Date of Award
Master of Science
Plant and Soil Science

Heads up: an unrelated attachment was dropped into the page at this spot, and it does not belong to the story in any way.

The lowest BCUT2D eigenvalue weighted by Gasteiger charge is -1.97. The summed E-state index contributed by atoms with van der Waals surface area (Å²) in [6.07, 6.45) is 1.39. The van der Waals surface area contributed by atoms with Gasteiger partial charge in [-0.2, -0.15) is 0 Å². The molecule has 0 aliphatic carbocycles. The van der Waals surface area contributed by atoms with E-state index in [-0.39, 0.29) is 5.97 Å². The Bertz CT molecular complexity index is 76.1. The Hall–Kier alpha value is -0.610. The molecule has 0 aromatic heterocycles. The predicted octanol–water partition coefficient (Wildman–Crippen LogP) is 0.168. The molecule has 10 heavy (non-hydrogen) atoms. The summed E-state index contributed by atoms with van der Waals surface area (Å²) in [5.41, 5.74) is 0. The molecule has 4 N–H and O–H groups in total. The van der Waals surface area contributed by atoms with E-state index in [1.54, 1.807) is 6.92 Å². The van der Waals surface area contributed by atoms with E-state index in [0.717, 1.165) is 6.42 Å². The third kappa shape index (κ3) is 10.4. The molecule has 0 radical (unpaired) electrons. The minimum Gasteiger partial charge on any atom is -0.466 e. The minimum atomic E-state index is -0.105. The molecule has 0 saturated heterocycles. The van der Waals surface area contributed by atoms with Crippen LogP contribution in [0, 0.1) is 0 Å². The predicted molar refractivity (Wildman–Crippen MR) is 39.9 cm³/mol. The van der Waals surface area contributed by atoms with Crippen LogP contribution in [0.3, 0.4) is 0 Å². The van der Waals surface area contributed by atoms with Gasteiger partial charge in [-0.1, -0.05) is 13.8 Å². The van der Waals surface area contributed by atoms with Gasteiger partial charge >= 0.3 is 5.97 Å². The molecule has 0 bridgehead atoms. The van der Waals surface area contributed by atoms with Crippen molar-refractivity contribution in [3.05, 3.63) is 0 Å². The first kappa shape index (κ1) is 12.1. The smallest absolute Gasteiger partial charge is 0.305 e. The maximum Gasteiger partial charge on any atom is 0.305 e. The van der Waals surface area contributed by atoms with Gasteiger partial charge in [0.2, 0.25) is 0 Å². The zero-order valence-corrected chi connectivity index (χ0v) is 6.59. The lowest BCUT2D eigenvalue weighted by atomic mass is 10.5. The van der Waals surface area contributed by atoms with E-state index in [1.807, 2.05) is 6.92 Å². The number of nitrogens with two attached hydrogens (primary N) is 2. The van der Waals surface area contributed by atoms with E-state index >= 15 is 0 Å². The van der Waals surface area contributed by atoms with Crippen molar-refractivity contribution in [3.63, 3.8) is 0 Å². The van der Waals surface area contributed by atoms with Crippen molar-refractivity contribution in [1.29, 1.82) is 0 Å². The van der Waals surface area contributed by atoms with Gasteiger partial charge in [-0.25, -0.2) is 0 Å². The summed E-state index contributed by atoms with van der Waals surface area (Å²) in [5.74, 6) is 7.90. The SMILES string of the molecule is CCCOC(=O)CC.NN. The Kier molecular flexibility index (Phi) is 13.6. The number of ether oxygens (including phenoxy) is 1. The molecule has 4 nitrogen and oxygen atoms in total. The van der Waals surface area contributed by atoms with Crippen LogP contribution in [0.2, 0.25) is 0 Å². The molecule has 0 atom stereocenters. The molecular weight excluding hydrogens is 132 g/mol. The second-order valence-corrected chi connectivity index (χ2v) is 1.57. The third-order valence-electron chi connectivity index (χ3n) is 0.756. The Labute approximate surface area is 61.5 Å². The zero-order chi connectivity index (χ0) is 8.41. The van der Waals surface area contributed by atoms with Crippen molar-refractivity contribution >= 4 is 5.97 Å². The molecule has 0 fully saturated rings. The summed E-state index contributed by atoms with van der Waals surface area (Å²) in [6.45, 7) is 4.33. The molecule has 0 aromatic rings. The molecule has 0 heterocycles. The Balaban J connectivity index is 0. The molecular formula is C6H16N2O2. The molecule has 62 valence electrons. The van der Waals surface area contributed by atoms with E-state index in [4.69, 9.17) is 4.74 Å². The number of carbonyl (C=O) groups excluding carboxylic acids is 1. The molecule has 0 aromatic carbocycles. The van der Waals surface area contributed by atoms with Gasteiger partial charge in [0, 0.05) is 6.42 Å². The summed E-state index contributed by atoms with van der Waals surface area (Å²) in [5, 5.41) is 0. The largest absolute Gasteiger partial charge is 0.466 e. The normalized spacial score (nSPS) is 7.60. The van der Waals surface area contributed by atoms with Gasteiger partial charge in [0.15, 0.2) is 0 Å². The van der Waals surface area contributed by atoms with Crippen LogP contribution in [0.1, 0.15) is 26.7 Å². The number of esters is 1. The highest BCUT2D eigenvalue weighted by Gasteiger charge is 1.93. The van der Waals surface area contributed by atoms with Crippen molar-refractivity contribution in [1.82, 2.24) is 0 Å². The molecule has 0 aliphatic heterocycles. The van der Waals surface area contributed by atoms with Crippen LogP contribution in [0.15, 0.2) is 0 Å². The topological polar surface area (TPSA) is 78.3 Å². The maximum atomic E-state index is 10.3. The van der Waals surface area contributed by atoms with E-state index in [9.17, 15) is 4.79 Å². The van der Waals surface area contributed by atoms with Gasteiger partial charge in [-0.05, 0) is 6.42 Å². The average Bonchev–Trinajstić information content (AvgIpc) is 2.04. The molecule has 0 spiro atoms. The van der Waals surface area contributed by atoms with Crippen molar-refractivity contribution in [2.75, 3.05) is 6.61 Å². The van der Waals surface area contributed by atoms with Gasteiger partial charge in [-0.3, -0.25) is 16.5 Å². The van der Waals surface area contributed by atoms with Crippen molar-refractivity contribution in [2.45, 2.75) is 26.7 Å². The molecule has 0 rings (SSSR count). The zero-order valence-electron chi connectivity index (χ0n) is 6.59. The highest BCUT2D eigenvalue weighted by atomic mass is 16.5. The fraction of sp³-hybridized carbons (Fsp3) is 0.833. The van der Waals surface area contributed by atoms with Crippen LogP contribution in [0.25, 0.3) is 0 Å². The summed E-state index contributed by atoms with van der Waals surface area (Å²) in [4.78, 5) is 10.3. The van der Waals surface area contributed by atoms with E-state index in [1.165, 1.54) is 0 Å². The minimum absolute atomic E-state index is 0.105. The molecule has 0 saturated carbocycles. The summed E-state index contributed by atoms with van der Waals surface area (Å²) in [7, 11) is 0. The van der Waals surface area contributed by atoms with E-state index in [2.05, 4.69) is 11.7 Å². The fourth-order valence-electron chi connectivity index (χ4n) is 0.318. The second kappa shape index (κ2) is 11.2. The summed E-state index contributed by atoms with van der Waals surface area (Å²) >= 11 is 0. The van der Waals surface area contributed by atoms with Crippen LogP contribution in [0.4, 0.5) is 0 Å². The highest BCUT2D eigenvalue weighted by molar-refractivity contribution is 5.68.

Field and greenhouse experiments were conducted in 2008, 2009, and 2010 to evaluate the efficacy of glyphosate combined with other broadleaf herbicides on herbicide-resistant and -susceptible weeds in Illinois. In the field, the addition of lactofen or fomesafen to glyphosate provided the greatest consistency and control of problematic target weeds including common waterhemp and giant ragweed. Applications of glyphosate tank-mixtures at EPOST provided 10% greater control of giant ragweed compared with the same treatments at POST. The addition of a tank-mix herbicide with glyphosate provided the greatest impact on weed control when applied to glyphosate-resistant common waterhemp with control increasing by 67% compared with glyphosate applied alone. The addition of a tank-mix herbicide with glyphosate had little impact on control of PPO-resistant and herbicide-susceptible common waterhemp. Generally, the addition of an adjuvant to herbicide mixtures with glyphosate did not influence weed control 14 DAT compared with no additional adjuvant. However, the addition of PO-HSOC and SO-HSOC to glyphosate tank-mixtures containing fomesafen and cloransulam increased annual morningglory control compared with no additional adjuvant. In the greenhouse, PPO-inhibiting herbicides (fomesafen, lactofen, flumiclorac, fluthiacet) applied with glyphosate resulted in additive and antagonistic responses depending on the PPO-inhibitor used and the common waterhemp biotype. Generally, glyphosate tank-mixtures applied to PPO-resistant and herbicide-susceptible common waterhemp biotypes resulted in a greater frequency of antagonism than that of a glyphosate-resistant biotype. The efficacy of glyphosate tank-mixtures was also influenced by environmental conditions shortly before and after the herbicide application. Glyphosate tank-mixtures usually resulted in greater efficacy on common waterhemp when applied at 24 C with 75% RH than at 32 C with 40% RH, regardless of tank-mix herbicide or common waterhemp biotype. Although this research supports an improvement in control of glyphosate-resistant common waterhemp with the addition of PPO-inhibiting herbicides to glyphosate, the overall herbicide efficacy was still somewhat variable with evidence for environmental conditions that may alter efficacy of the tank mixtures. Thus, the use of preemergence, soil residual herbicides are still justified to reduce reliance on these postemergence herbicide mixtures for weed control in soybean and ultimately deter further selection of common waterhemp populations resistant to glyphosate and PPO-inhibiting herbicides.
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